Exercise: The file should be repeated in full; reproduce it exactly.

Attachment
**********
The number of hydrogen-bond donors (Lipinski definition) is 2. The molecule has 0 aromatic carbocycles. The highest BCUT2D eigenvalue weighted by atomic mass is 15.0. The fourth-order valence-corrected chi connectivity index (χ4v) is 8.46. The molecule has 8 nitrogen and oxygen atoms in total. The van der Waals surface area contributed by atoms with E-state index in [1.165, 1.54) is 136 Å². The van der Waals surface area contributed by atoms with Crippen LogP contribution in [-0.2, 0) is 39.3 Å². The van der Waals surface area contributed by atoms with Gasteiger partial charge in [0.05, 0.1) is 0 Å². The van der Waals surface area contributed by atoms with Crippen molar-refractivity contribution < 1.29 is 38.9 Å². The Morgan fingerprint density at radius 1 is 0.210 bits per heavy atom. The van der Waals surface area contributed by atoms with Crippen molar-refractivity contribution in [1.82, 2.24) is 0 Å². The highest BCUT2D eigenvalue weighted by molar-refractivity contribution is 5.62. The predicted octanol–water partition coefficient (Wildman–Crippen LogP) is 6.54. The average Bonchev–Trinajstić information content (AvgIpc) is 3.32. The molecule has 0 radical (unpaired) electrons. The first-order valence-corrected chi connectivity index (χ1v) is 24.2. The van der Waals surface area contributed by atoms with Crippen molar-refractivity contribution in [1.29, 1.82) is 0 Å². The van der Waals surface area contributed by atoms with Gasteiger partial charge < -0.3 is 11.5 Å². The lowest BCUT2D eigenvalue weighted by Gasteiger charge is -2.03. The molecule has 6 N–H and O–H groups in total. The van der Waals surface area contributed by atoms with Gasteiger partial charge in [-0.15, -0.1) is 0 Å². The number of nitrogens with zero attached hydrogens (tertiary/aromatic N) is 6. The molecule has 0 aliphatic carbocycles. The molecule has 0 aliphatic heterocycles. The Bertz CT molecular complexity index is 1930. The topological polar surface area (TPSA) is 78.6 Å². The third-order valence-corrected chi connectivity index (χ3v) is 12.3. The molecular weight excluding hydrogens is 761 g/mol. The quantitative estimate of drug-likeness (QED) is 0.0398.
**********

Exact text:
The number of hydrogen-bond donors (Lipinski definition) is 2. The molecule has 0 aromatic carbocycles. The highest BCUT2D eigenvalue weighted by atomic mass is 15.0. The fourth-order valence-corrected chi connectivity index (χ4v) is 8.46. The molecule has 8 nitrogen and oxygen atoms in total. The van der Waals surface area contributed by atoms with E-state index in [1.165, 1.54) is 136 Å². The van der Waals surface area contributed by atoms with Crippen LogP contribution in [-0.2, 0) is 39.3 Å². The van der Waals surface area contributed by atoms with Gasteiger partial charge in [0.05, 0.1) is 0 Å². The van der Waals surface area contributed by atoms with Crippen molar-refractivity contribution < 1.29 is 38.9 Å². The Morgan fingerprint density at radius 1 is 0.210 bits per heavy atom. The van der Waals surface area contributed by atoms with Crippen molar-refractivity contribution in [1.82, 2.24) is 0 Å². The highest BCUT2D eigenvalue weighted by molar-refractivity contribution is 5.62. The predicted octanol–water partition coefficient (Wildman–Crippen LogP) is 6.54. The average Bonchev–Trinajstić information content (AvgIpc) is 3.32. The molecule has 0 radical (unpaired) electrons. The first-order valence-corrected chi connectivity index (χ1v) is 24.2. The van der Waals surface area contributed by atoms with Crippen molar-refractivity contribution in [1.29, 1.82) is 0 Å². The van der Waals surface area contributed by atoms with Gasteiger partial charge < -0.3 is 11.5 Å². The lowest BCUT2D eigenvalue weighted by Gasteiger charge is -2.03. The molecule has 6 N–H and O–H groups in total. The van der Waals surface area contributed by atoms with Gasteiger partial charge in [-0.15, -0.1) is 0 Å². The number of nitrogens with zero attached hydrogens (tertiary/aromatic N) is 6. The molecule has 0 aliphatic carbocycles. The molecule has 0 aliphatic heterocycles. The Bertz CT molecular complexity index is 1930. The topological polar surface area (TPSA) is 78.6 Å². The third-order valence-corrected chi connectivity index (χ3v) is 12.3. The molecular weight excluding hydrogens is 761 g/mol. The quantitative estimate of drug-likeness (QED) is 0.0398.